As with Paint.net, GIMP lets you drag images directly into the app, or you can use the traditional File>Open method to select a photo. I like having the choice; however, I didn't like that when I opened multiple images open within GIMP, they each lived in their own individual windows. I frequently forgot that I had two images open due to the fact that one window sat behind another, but Photoshop CS5 vets should be used to this. I much preferred Paint.net's method, which used thumbnails to represent other opened images. You can not rate or tag photos, but if you're just looking for an editing tool, it'll be of small consequence.
Editing, Effects, and Plug-ins
GIMP includes the standard brushes, text editor, and colorization tools that you'll find within other image editors, and, like Paint.net and Photoshop, it supports layers. This lets you do a lot of things with an image that aren't possible in many free photo editors such as Picasa (Free, 4 stars) and Windows Live Photo Gallery. Other standouts include Perspective (which let me tilt images), Shear (a quick way to slice off portions of a photo), Lens Glare (which let me add lighting effects to nearly a J.J. Abrams' Star Trek level), and Rotate (spinning the picture on the X axis or Y axis).
Touching up images was relatively easy with the Clone tool (which let me copy and paste a portion of an image over another) and the Heal tool (which makes automatic fixes of minor issues such as a misplaced brush stroke). Although it felt a little clunky in comparison to the Adobe Photoshop Elements 9's near-effortless Spot Healing, it's still a worthwhile tool for touch ups.
Adding effects in GIMP, for the most part, was as simple as setting effect intensity and applying it to the image, but more skillful edits, such as layering, required multiple steps and may demand that novices seek instruction. Like Paint.net, GIMP could've benefited from a zoom slider; constantly clicking on an image to enlarge it gets old rather quickly.
The options available for each feature run deep, and I can see a novice easily becoming lost in the functions (GIMP could've benefited from even a few onscreen tips, which Paint.net provides). If you happen to discover that GIMP lacks a particular feature, checking out the one of the many plug-ins available for the app will let you add a new one, such as anti-aliasing for smoothing out rough edges.
If the mentioned features haven't convinced you of GIMP's pro-level aspirations, also consider this: GIMP supports a wide range of features out of the box: USB controllers, MIDI controllers, and pressure and tilt sensitive tablets. It also opens Canon CR2 and Nikon NEF images when used in conjunction with the UFraw application.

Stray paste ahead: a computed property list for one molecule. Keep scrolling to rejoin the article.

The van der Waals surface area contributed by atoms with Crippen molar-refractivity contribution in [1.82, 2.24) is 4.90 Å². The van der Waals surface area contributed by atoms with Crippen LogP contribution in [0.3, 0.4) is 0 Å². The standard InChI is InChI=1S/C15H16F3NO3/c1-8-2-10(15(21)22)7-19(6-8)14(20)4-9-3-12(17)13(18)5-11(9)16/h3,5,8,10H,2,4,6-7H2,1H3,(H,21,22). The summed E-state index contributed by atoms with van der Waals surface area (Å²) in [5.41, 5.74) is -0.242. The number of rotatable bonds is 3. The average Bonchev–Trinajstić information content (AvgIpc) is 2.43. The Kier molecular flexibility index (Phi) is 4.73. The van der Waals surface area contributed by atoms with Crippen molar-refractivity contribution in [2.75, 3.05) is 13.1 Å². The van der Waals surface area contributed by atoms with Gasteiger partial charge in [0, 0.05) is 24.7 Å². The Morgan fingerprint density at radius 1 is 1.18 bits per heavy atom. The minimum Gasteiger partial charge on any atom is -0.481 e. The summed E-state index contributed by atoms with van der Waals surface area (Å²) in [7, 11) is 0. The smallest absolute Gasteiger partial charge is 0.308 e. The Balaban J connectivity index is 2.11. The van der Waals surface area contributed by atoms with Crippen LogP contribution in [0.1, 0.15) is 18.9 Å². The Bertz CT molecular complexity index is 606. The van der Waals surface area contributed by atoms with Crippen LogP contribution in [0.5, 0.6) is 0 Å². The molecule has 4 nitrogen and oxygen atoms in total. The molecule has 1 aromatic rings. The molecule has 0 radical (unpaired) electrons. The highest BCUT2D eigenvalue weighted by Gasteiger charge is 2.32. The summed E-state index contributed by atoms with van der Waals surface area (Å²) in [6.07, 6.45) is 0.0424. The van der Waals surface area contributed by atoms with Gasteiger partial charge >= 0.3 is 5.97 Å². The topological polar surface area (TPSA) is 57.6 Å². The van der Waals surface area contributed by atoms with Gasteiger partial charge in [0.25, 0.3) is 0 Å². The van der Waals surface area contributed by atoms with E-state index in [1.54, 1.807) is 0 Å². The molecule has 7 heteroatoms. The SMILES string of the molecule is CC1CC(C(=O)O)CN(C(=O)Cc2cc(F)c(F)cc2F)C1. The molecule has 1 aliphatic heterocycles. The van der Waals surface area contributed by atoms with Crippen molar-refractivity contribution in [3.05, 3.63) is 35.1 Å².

Output and Sharing
GIMP let me send an image to a printer (portrait, landscape, and a wide variety of letter sizes), and supports custom layouts. The editor supports CMYK via a number of plug-ins (its not a default feature), but I couldn't export to Flickr or Facebook, as you can with Serif PhotoPlus and Photoshop Elements. That was a bit of a letdown, but not unexpected of a freeware application. On the other hand, GIMP lets you save images in nearly any file type imaginable: BMP, JPG, GIF, PNG, PSD, TIFF, MNG, ICO, and more.
Should You Get The GIMP?
Simply put, GIMP isn't for lightweights. It's designed for those with photo editing experience or for those that want to pour the time into exploring all of its nooks and crannies. It approaches but level of its target, Adobe Photoshop, in terms of power, but can't compete in terms of interface and convenience. Of course, many users will put up with a lot of inconvenience to save $700, and those of an open-source bent tend to be used to doing without some conveniences, anyhow.
If you need something less complicated, but still feature-packed, Adobe Photoshop Elements 9 is a great choice if you're willing to spend $99.99. And Paint.net may be worth a consideration if you want to go down to the lower end of the free photo-editing spectrum. But for users who need serious photo-editing power on a serious budget, GIMP delivers on both measures. GIMP 2.6's combination of power (high) and price (free) makes it a top photo editing contender, and our Editors' Choice for free pro- and prosumer-level photo editing software.